Some of my favorite memories are hiking through the woods as a kid. My Dad and I would put soil in a bucket, capture a few worms, and take our smallest fishing poles with us. The poles were no more than a couple of feet long, but they were perfect for us.
My dad would park the car by the road and we would walk into the woods until we found a creek. “Creek fishin” we called it. We’d find these little “fishing holes” in the creek-side. A fishing hole is any area in the water that’s darker than the rest of the water. That means the water is deeper there (and what the fish like). We’d throw our hooks in the water and in a few seconds we’d have a tiny bass or brim on the end of our hook. If nothing found our bait worth eating, we’d waste no time, reel our hooks in and hike to the next fishing hole.
These are some of the memories I have of childhood. And in spite of all of the shit my Dad and I have been through in the past – these are the memories I try to keep with me. Even when I hate the man and have resigned to forgetting him completely – I beckon back to these memories. Ultimately, I think they are the memories that define my relationship with my Father. In a strange way – even when I choose to ignore it – those are the things he did right. Just a day in the woods fishing with your Dad.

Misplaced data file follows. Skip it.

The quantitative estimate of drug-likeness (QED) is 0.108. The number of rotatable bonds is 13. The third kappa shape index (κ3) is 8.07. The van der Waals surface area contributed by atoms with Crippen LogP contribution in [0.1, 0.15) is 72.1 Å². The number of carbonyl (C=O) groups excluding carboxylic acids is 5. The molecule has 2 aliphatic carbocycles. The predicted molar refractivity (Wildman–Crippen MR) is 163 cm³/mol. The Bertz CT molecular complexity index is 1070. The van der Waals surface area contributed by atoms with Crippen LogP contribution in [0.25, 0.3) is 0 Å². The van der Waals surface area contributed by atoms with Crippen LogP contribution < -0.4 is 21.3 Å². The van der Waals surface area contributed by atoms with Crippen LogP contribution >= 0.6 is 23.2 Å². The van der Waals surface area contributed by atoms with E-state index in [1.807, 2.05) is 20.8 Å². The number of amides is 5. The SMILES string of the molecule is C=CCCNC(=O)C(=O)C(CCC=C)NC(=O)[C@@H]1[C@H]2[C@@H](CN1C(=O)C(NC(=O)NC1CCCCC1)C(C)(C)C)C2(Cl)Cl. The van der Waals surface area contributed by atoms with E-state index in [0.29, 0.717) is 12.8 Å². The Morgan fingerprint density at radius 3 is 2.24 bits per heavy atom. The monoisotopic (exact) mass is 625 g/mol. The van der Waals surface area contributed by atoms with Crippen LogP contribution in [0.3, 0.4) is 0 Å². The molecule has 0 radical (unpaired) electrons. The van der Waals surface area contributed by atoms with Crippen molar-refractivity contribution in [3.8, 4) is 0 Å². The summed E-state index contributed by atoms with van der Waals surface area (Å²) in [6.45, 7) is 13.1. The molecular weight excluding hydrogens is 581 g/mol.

Now that fatherhood is approaching in my own life I have been thinking more and more about those little things that both my parents did right. How those good things ultimately left me with enough confidence and desire to be the man I am today.
It’s almost incredible to me how a day of good can overshadow so much bad. How a little effort and encouragement can be spread so thin and make all the difference in who one becomes as a person. It’s a lesson I hope I can implement as a Father too.
Read Part 2.